Vassar students were among the first to take up a new sport, battle ball, devised the previous summer by the director of Harvard’s gymnasium, Dr. D. A. Sargent, who described it as a combination of bowling, baseball, cricket, football, handball and tennis.  Played on a field 50’ by 25’ (or any larger field of similar proportions) and by two teams of five players (or of any equal number on each side up to 20) the game involved stretched cords, three pairs of Indian clubs or bowling pins on the two goal lines and a leather ball weighing two pounds.  The game could be played for any pre-agreed period, and a judge watched for fouls—apparently only one possibility, stepping across the field’s centerline—and kept each side’s score according to a complex scoring system.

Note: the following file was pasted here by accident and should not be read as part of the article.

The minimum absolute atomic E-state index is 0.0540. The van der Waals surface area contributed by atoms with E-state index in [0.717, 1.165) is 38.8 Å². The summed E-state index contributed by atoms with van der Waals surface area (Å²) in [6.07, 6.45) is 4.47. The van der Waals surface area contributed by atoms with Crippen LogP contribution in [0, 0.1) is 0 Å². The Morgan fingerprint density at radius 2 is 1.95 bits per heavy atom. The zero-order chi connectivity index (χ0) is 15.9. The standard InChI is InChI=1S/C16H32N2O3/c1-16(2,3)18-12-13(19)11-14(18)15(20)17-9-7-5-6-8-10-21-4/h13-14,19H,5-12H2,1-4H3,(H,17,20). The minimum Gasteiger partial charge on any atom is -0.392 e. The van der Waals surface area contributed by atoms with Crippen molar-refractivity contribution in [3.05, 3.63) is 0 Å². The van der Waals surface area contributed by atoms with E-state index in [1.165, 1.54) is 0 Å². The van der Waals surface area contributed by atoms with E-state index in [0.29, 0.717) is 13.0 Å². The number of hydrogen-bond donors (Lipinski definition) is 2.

“Gymnasium directors who value competitive exercise,” The New York Times suggested, “will welcome battle ball for reason of its very simplicity….  The entire separation of the opposing sides, excluding all roughness, and the lighter character of the game make it more suitable than basket ball for women.”  Although the sport never caught on, it was a feature of the first women’s field day, held at Vassar later in the year.